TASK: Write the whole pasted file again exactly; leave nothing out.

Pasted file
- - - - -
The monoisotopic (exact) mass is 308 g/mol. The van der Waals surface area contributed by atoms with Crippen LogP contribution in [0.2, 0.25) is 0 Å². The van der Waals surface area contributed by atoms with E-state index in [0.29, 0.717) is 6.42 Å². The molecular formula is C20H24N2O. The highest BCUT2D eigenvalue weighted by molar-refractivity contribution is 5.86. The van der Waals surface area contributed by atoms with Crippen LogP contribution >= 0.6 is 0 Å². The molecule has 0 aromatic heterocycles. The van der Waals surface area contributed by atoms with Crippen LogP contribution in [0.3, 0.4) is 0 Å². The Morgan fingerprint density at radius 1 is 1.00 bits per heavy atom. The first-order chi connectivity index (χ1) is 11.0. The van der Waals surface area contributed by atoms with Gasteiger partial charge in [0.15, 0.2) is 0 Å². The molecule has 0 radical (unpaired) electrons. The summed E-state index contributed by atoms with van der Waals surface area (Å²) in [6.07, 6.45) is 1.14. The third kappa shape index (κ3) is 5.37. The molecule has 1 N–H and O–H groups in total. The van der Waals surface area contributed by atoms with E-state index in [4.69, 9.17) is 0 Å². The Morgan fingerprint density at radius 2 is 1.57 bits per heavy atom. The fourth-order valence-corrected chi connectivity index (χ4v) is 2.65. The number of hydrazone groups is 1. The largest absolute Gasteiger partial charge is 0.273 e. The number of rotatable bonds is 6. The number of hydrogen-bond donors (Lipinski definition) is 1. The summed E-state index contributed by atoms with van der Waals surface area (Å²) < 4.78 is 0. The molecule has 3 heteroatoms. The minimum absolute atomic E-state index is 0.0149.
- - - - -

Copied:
The monoisotopic (exact) mass is 308 g/mol. The van der Waals surface area contributed by atoms with Crippen LogP contribution in [0.2, 0.25) is 0 Å². The van der Waals surface area contributed by atoms with E-state index in [0.29, 0.717) is 6.42 Å². The molecular formula is C20H24N2O. The highest BCUT2D eigenvalue weighted by molar-refractivity contribution is 5.86. The van der Waals surface area contributed by atoms with Crippen LogP contribution >= 0.6 is 0 Å². The molecule has 0 aromatic heterocycles. The van der Waals surface area contributed by atoms with Crippen LogP contribution in [0.3, 0.4) is 0 Å². The Morgan fingerprint density at radius 1 is 1.00 bits per heavy atom. The first-order chi connectivity index (χ1) is 11.0. The van der Waals surface area contributed by atoms with Gasteiger partial charge in [0.15, 0.2) is 0 Å². The molecule has 0 radical (unpaired) electrons. The summed E-state index contributed by atoms with van der Waals surface area (Å²) in [6.07, 6.45) is 1.14. The third kappa shape index (κ3) is 5.37. The molecule has 1 N–H and O–H groups in total. The van der Waals surface area contributed by atoms with E-state index in [4.69, 9.17) is 0 Å². The Morgan fingerprint density at radius 2 is 1.57 bits per heavy atom. The fourth-order valence-corrected chi connectivity index (χ4v) is 2.65. The number of hydrazone groups is 1. The largest absolute Gasteiger partial charge is 0.273 e. The number of rotatable bonds is 6. The number of hydrogen-bond donors (Lipinski definition) is 1. The summed E-state index contributed by atoms with van der Waals surface area (Å²) < 4.78 is 0. The molecule has 3 heteroatoms. The minimum absolute atomic E-state index is 0.0149.